What should you do about lactose intolerance? New findings suggest a surprising answer — drink milk.

According to a series of studies done by Dennis A. Savaiano, dean of Purdue University's School of Consumer and Family Sciences, drinking milk in the right amounts and at the right times can actually increase the ability of lactose intolerance sufferers to digest dairy products.

If the body does not have enough lactase, undigested lactose sits in the intestines, where it ferments, causing unpleasant bloating, gas and diarrhea.

Savaiano recommends drinking a half-glass of milk after meals several times a day for three or four weeks. Based on 16 years of study, his research shows that by consuming milk in this way, lactose-intolerant people can actually train their digestive systems to break down lactose. "If you only consume dairy products once in a while, you are more likely to have symptoms from them," he says. "Also, if you consume them by themselves, as opposed to as part of a meal, they tend to be transported throughout the intestine more rapidly and are more likely to cause symptoms."

Lactose intolerance is a common condition, especially among adults, that results from low levels of the enzyme lactase in the digestive tract. Lactase breaks down lactose, a sugar found in milk and other dairy products, and converts it into simple sugars that the body can metabolize and turn into energy. If the body does not have enough lactase, undigested lactose sits in the intestines, where it ferments, causing unpleasant bloating, gas and diarrhea.

Many American adults do not produce enough lactase to completely break down the lactose contained in a large dairy meal. In fact, up to three-fourths of the world's population suffers from this problem in some form. For this reason the cuisine of many cultures, such as those of eastern China and southeastern Asia, contains virtually no dairy products, whether it be butter, milk, cheese, or yogurt.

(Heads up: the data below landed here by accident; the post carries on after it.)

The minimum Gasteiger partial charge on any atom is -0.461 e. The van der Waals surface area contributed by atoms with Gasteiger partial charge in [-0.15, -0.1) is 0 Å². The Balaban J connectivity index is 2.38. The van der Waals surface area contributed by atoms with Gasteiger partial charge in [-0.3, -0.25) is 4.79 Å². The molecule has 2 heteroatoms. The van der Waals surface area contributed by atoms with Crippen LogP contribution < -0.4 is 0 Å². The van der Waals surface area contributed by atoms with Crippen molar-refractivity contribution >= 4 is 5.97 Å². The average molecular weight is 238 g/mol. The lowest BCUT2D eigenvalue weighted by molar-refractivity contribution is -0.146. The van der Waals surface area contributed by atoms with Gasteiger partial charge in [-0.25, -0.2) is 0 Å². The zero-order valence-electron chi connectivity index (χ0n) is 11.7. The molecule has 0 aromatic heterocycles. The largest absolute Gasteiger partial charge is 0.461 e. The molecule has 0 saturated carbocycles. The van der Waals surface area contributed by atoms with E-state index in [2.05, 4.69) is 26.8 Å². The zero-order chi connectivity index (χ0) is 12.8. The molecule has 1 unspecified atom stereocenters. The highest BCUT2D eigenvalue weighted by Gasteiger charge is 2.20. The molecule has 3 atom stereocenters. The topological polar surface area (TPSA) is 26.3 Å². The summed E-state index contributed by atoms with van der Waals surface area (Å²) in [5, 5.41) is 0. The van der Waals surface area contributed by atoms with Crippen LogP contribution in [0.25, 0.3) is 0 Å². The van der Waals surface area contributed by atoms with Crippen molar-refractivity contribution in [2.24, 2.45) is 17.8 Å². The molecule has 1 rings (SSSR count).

TheDoctor's nutrition expert, Robert M. Russell, M.D., comments, "This is especially important information, because most adults do not get enough calcium and vitamin D, (both of which are found in dairy products), in their diet as it is. The situation is even worse for people with lactose intolerance, many of whom have been avoiding milk altogether; these findings suggest that this may no longer be necessary." Russell is Professor of Medicine and Nutrition at Tufts University School of Medicine.

Savaiano adds that "our studies have shown a really amazing adaptation of the large intestine of humans," he says. "The large intestines contain bacteria that help digest lactose. By altering the diet over time, bacteria more effectively digest lactose, making milk very well tolerated." He recommends that people with lactose intolerance start with one-quarter to one-half cup of milk with meals two to three times a day, and slowly increase milk consumption. After that, they should eat dairy foods in moderation, avoid eating large amounts at one sitting, and eat yogurts, which are easier to digest because they contain lactase. Finally, if symptoms flare up, they should use over-the-counter digestive aids.

Reviewed by: Robert M. Russell, M.D.